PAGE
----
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Russian billionaire blames Sotheby's for losing millions on art

The case stems from $2 billion Dmitry Rybolovlev spent from 2002 to 2014 to acquire a world-class art collection

Dmitry Rybolovlev. Photo via AP


LAST PUBLISHED 09.01.2024  |  10:04 AM IST

Sotheby’s defended itself at a trial Monday against accusations that it helped defraud a Russian oligarch out of tens of millions of dollars, saying it knew nothing of wrongdoing by an art buyer who advised the billionaire on buying works by famed artists like Amedeo Modigliani and Leonardo da Vinci.

Sotheby's attorney Sara Shudofsky told a jury in an opening statement in Manhattan federal court that billionaire Dmitry Rybolovlev was “trying to make an innocent party pay for what somebody else did to him."

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Shudofsky said the fertilizer magnate, a savvy businessman who has run highly successful businesses, had “good reason to be angry with himself" after spending hundreds of millions of dollars to buy art masterpieces without taking “the most basic steps" to protect himself from a broker who cheated him.

“Sotheby's didn't know anything about those lies," the attorney said. “Sotheby’s had no knowledge of and didn’t participate in any misconduct."

She spoke after Rybolovlev's lawyer, Daniel Kornstein, insisted that a London-based Sotheby's executive was part of a group of executives who were in on an elaborate fraud.

“As a result of participating in the fraud, Sotheby's made a lot of money," Kornstein said. “Sotheby's had choices, but they chose greed."

The trial is likely to provide a window into how high-stakes transactions involving art enthusiasts worldwide develop and their importance to the operations of auction houses that rely heavily on their reputations as they match up some of the world’s wealthiest investors.

Rybolovlev, 57, who bought a Palm Beach mansion from Donald Trump for about $95 million in 2008, is expected to testify. In 2016, as Trump readied himself to become president, he called the deal “the closest I came to Russia" when he was questioned about his ties to the country.


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In one order last March, Judge Jesse M. Furman urged lawyers to work toward a settlement to avert a trial that would be “expensive, risky, and potentially embarrassing to both sides."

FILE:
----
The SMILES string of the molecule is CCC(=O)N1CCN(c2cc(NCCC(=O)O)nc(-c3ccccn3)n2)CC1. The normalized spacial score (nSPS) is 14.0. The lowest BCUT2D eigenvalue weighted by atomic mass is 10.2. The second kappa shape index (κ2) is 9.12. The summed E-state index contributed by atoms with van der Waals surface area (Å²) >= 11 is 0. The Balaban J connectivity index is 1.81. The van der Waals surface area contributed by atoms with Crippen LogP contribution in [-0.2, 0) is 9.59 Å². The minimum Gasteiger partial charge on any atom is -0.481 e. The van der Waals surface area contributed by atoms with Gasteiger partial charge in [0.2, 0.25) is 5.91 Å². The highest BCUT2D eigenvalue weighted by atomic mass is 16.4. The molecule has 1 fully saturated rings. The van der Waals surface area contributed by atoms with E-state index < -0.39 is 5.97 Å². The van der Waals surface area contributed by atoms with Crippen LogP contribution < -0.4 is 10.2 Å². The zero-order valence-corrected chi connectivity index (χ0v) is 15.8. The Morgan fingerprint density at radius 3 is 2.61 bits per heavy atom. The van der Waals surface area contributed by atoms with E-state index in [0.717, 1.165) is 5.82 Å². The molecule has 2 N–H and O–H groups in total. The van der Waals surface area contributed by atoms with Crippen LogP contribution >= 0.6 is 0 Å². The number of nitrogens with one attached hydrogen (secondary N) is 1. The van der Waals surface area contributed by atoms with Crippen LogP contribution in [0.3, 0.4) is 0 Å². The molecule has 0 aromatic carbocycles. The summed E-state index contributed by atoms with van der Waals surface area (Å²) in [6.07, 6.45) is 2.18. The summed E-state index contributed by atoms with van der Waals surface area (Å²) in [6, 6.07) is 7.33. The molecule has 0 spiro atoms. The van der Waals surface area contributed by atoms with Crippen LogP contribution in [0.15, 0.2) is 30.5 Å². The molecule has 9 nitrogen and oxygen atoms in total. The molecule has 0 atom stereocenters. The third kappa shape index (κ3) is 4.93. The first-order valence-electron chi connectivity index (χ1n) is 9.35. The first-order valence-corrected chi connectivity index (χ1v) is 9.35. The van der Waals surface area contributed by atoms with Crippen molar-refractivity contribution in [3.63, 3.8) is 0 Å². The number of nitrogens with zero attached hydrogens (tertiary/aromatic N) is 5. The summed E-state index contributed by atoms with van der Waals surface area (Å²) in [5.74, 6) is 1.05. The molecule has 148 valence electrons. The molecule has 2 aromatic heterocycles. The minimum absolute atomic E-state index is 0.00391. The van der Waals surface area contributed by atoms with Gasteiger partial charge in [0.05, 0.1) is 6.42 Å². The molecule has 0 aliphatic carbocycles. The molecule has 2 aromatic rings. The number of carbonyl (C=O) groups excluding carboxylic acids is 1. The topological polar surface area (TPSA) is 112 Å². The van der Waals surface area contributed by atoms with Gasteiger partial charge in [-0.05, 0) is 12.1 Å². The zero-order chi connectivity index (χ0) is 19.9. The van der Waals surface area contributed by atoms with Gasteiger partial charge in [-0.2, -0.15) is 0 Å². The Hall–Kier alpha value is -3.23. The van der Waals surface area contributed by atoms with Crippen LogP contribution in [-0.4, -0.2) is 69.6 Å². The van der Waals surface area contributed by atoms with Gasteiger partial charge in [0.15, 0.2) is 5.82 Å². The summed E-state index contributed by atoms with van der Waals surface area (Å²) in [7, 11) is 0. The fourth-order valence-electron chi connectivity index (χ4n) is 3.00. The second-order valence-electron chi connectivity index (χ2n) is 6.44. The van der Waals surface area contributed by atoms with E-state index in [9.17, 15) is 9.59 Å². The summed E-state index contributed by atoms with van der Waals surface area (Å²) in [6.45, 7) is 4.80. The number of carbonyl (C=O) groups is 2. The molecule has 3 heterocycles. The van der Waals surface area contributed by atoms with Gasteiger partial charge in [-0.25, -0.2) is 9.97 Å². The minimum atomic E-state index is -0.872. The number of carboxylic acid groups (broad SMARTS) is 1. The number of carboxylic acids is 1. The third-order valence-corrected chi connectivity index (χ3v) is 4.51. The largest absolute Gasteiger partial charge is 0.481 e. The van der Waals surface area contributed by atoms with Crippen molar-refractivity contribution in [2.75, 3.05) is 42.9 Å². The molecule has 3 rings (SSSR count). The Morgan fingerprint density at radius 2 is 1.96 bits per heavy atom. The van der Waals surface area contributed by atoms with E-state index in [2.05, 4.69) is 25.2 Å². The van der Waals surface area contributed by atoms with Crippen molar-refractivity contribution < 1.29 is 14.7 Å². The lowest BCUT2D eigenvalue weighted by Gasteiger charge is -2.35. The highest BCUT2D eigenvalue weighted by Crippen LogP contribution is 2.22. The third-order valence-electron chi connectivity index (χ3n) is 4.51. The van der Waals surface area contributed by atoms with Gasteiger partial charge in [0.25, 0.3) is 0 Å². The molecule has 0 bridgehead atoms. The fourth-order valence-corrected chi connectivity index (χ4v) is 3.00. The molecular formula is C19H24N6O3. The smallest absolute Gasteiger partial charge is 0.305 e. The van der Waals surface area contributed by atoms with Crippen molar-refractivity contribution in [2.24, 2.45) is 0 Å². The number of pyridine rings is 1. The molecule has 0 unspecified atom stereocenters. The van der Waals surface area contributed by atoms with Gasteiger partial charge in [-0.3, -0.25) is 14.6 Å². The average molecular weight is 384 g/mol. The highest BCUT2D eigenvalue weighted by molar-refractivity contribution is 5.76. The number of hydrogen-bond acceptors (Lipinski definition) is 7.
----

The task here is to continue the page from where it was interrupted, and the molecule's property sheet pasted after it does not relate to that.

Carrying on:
The case stems from $2 billion Rybolovlev spent from 2002 to 2014 to acquire a world-class art collection through purchases by two of his companies: Accent Delight International Limited and Xitrans Finance Limited.

To carry out the purchases for Rybolovlev's home in Geneva, Switzerland, he relied heavily on Yves Bouvier, an art broker who claimed he could save Rybolovlev money by handling negotiations for art in return for a 2% commission, Kornstein said.

Before long, Bouvier became such a trusted friend of the billionaire that he attended small birthday parties for Rybolovlev and his daughter and joined him at soccer matches, the lawyer said.

“Bouvier turned out to be a con man" who bought works of art from Sotheby's and sometimes nearly doubled the price before he resold the art to Rybolovlev, Kornstein said.

“If you’re the buyer and operating in darkness, you have no way of learning that unless the auction house knows about it and can help you out," he said.

In all, Bouvier pocketed $164 million through his “secret markups" and another $6.4 million by collecting his 2% commission, Kornstein said.

The lawyer told jurors to look at documents including emails that “don't lie" and would prove that auction house executives knew what was happening. He urged them to ignore what he predicted would be “fairy tales" from Sotheby's witnesses.

A message sent to a lawyer for Bouvier to seek comment on the accusations against him and a settlement Bouvier reached with Rybolovlev several weeks ago in a Swiss court was returned with the message that it had been forwarded to Bouvier's representative.

In all, Rybolovlev had accused Bouvier of defrauding him through sales of 38 art pieces, including Picasso's “Homme Assis au Verre" and Rodin's “Le Baiser," “L’Éternel Printemps" and “Eve," but the judge last year disqualified from the trial many of the dozen or so works bought in private sales through Sotheby's on various legal grounds.

Among the four works at issue in the trial was de Vinci's “Salvator Mundi," a depiction of Christ as “Saviour of the World," which Bouvier bought from Sotheby's for $83 million, only to resell it to Rybolovlev for over $127 million, which Kornstein said was a “secret markup" of over $44 million.

In 2017, Rybolovlev arranged for Christie's to sell it and it went for a historic $450 million, becoming the most expensive painting ever sold at auction.

Other artworks that Kornstein said involved improper markups that will be addressed at the trial were a Modigliani sculpture and paintings by Gustav Klimt and Rene Magritte.

In 2018, Rybolovlev was included on a list that the Trump administration released of 114 Russian politicians and oligarchs it said were linked to Russian President Vladimir Putin.

However, he was not included on a list of Russian oligarchs sanctioned after Russia attacked Ukraine, and Kornstein told the jury that his client hasn’t lived in Russia in 30 years.

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